A:  I love asking questions of experts. I’ve met all sorts. One very nice man who knew a lot about what I wanted to write but had had a bad experience with someone who took too many liberties with the interview, finally agreed to give me the info but wouldn’t allow me to use his name.  I sent him a nice box of See’s Candy as a thank you. Good Karma.
You also might be surprised what you can get out of experts if you promise to make them taller, thinner, and/or better looking in your book.  Then there are some who simply want nothing to do with fiction writers, in which case, you move on to the next one. I was once desperate, in a pinch and tempted to say that I was James North Patterson’s researcher, but nixed that at the last minute. Bad Karma.

I'm also impressed with your artwork. You mention plein air black and gold frames. Are you a plein air painter?
A: What a nice thing for you to say! I love to paint, almost as much as I love to write, and the plein air refers to the kind of simple frame that I use on my painting, but painting plein-aire?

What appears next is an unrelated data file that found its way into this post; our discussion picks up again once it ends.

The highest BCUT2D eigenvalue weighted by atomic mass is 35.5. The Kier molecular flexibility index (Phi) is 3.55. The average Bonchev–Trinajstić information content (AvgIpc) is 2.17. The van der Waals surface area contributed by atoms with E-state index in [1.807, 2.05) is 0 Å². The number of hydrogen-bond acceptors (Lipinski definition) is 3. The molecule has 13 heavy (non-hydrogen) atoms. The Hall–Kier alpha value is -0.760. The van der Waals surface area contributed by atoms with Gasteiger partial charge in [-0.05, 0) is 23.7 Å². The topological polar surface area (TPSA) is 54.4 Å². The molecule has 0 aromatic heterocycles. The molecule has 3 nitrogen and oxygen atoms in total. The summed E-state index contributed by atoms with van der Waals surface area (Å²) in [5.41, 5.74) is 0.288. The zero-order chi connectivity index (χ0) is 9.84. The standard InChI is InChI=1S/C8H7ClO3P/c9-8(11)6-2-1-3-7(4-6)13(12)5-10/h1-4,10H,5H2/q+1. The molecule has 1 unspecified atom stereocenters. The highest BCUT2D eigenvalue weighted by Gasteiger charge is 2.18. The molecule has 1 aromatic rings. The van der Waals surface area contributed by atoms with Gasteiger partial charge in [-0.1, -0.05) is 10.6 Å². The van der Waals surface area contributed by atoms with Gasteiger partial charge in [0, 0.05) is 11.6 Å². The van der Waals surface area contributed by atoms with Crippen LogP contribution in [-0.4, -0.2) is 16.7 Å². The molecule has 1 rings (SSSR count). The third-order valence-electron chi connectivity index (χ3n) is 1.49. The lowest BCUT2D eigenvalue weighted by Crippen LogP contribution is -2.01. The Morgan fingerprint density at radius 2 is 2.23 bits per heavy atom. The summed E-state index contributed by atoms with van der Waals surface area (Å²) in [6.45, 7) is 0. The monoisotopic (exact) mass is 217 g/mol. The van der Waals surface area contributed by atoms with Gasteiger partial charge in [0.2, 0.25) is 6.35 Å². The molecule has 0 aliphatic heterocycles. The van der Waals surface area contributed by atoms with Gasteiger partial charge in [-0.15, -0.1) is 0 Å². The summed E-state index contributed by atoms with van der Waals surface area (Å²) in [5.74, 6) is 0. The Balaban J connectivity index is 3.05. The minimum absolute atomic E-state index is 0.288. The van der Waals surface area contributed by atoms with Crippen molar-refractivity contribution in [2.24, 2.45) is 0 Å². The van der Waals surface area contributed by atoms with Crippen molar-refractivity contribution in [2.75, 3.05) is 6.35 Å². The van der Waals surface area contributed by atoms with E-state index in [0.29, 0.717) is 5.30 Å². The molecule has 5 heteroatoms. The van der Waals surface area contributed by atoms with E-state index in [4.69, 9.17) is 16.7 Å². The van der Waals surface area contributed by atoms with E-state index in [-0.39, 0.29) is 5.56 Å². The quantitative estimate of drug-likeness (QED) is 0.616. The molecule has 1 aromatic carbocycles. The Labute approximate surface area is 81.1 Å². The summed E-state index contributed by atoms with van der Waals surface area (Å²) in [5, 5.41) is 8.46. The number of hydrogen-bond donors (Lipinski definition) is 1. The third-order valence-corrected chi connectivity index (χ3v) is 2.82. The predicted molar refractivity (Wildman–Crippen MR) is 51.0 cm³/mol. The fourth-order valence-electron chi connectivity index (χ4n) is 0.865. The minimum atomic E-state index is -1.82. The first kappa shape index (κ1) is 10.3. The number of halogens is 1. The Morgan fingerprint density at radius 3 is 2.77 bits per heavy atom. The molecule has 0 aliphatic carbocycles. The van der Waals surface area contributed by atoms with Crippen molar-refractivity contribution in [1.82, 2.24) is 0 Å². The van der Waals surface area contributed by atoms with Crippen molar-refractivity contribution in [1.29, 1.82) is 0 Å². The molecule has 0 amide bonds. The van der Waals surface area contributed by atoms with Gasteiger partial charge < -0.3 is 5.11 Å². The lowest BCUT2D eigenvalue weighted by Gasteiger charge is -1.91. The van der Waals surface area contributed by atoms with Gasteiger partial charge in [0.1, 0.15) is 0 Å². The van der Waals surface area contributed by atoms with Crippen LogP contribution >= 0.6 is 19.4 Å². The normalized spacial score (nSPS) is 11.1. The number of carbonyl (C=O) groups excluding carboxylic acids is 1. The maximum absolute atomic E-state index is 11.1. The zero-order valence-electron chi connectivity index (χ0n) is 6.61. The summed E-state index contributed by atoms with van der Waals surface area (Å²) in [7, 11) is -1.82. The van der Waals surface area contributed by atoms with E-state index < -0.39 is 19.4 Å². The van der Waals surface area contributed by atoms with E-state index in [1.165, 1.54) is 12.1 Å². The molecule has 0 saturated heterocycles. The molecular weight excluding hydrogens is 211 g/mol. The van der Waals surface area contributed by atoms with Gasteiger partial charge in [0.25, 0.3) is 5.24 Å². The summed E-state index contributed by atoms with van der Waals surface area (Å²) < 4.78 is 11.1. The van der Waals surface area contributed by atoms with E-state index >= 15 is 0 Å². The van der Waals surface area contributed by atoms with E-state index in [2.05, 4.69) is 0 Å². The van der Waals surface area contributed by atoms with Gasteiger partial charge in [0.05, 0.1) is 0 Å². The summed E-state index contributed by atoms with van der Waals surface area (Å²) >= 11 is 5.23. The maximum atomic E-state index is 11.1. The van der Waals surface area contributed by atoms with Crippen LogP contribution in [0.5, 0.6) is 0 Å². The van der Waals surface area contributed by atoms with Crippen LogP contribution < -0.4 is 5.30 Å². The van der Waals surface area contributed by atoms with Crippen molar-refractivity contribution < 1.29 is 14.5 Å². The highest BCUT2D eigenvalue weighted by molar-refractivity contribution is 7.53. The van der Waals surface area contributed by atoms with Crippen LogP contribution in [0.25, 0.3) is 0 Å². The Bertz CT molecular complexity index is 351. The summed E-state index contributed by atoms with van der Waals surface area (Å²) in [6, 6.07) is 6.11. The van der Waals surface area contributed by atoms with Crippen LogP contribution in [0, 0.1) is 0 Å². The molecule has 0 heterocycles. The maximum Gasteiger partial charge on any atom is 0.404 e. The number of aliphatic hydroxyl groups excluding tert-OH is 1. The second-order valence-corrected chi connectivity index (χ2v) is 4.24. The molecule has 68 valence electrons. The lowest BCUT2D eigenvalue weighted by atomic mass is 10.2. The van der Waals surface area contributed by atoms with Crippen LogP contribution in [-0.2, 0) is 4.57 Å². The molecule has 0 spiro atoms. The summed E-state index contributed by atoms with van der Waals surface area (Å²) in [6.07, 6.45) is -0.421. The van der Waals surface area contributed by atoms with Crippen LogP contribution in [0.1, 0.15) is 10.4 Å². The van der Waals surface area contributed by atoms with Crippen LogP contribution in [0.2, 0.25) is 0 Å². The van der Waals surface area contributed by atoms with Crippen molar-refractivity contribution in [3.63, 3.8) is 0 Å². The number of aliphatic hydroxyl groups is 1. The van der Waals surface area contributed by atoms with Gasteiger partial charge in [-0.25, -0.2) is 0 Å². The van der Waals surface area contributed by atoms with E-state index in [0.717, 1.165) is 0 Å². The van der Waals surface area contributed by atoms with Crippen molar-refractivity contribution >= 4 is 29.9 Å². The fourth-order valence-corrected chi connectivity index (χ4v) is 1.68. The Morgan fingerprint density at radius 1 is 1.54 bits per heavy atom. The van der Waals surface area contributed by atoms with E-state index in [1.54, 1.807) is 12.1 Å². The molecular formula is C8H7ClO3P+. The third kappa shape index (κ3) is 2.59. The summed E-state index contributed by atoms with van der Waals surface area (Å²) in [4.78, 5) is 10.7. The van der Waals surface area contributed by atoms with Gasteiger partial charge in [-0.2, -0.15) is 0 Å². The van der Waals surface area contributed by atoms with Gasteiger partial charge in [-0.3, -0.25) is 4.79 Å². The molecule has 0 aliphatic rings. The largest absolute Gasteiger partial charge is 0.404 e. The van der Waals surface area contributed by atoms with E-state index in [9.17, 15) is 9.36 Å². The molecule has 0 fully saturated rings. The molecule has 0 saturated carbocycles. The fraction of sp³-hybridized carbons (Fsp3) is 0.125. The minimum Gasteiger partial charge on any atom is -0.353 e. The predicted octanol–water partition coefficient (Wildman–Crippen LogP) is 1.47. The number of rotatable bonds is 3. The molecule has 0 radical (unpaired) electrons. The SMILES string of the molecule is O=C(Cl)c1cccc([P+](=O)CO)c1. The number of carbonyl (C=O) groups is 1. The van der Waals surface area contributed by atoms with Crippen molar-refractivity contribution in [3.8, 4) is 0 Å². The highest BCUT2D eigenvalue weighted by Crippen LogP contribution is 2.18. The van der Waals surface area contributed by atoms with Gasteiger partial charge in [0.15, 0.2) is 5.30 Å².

Okay, so picture this: You’ve found the perfect spot next to this picturesque creek. Everything is green and the water is gently burbling along and you’re so happy to be there. You set up your primed canvas on the portable easel, and sketch out the scene then start painting. But, wait, the light has changed in the time it took for you to set up so your composition is now wrong. Pick up the easel and move it two feet over and, oh, wait, now it’s dropped in hole and your wet canvas has fallen into the grass, and oh crap! there’s grass to pick off the wet paint, and the wind comes up and blows down your easel, your can of thinner, the ants are carrying off your lunch and your patience with painting en-plein-aire is now gone! As far as I’m concerned, that’s why cameras were invented.
I paint for enjoyment and the mission statement on my painting page, says, “Most artists strive for a fresh improvisational kinetic stasis in an attempt to balance the chaos of creativity. My philosophy tilts more towards Larry the Cable Guy — “Get’er done!”